Integration. It’s a term we hear a lot when talking about websites, but depending on your level of technical knowledge, it could mean something different to you than it does to someone else. The truth is that the phrase has numerous meanings.

To clear things up, here is a rundown of the five most popular types of integrations.

1. Single Sign-on (SSO) Integration:

 This is the most common reference to integration in the world of web development. SSO is when your association management system (AMS) is bridged with your content management system (CMS). This creates a seamless login experience for your members. Nothing is more inconvenient than requiring a member to log in multiple times on your website as they browse between third-party services. SSO establishes a coded connection across your systems, allowing a member to log in once and then go seamlessly from your websites to your AMS pages and back. Other third-party platforms, such as job boards, learning management systems (LMS), or online communities, can also be connected into the SSO code. This allows you to establish a broad ecosystem of web-based products for your members that they can access with a single login.

2. Design Integration:

Design integration, which is frequently used in conjunction with SSO, provides a seamless visual user experience (UX). The branded design template (header, footer, and sidebars) from your website can be integrated into your third-party system (AMS, LMS, and others) to give the idea that all of your systems are connected. This is a significant improvement in terms of user-friendliness.

3. Upload Integration:

Aside from SSO, there is another circumstance in which system integration can be highly beneficial. There may be data in your AMS that you’d like to display on your website in a unique and customized format. For instance, you might want information on the committee and board members retrieved from the AMS and displayed on a web page. Exporting data from the AMS and storing it on a server is one approach to accomplish this. This information would represent the most up-to-date committee and board member information at the time. The data would then be transferred to the content management system nightly (or more frequently depending on your needs) and displayed on a pre-formatted page ready to accept the data.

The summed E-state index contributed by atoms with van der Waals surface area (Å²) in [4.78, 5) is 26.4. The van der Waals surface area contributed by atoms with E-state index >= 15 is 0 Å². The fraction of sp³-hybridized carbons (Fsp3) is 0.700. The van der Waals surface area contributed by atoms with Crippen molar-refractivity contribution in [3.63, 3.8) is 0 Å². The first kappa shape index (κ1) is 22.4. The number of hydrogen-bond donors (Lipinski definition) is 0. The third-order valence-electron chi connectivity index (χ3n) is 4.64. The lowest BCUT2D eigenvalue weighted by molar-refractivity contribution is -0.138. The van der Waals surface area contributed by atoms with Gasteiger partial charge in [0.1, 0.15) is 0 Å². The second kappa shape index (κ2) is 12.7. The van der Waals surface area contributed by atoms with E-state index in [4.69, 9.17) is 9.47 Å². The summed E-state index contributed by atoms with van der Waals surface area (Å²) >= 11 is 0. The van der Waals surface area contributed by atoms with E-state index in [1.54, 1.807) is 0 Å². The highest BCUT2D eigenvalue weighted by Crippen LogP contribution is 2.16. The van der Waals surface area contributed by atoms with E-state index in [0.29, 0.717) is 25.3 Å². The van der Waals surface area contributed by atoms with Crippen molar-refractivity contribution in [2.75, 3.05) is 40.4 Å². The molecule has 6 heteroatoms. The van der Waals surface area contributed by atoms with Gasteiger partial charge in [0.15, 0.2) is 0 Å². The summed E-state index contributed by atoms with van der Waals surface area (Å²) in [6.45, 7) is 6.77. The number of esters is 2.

4. Real-time Data Integration:

Keeping with the same scenario above, let’s discuss real-time data integration. Most top-performing AMS systems provide web services that allow two systems to share data in real-time across the internet, eliminating the need for multiple uploads and instead providing real-time data to the committee and board members’ web page, which keeps that page up to date at all times. The possibilities for this type of integration are endless and automated, and it’s a great way to personalize information for individual members.

5. I-Frame Integration:

I-Frame integration is an older and less desired kind of data integration, but it’s worth mentioning because it still appears on websites from time to time. A web page within a web page is known as an I-Frame. An HTML tag allows you to take outside data and “frame” it inside a web page on your website. The header and footer would be from your existing website, but the body of the page would be from a third-party website. Most current systems do not require an I-Frame, but if yours does, it’s a pretty obvious sign you could be working with an older system.

Integrations are crucial to provide your members with a comprehensive and user-friendly online experience, allowing them to access dynamic material in a cutting-edge way. At New Target, we are web development experts and have dealt with tons of integrations and third-party applications. Contact us and let us help you build a product to deliver connected and enjoyable user experiences! 

With offices in Washington, D.C. and Los Angeles, Ca., New Target provides digital strategy, digital marketing, web design, web development, branding, website hosting, and creative services for prominent nonprofits, companies, and government.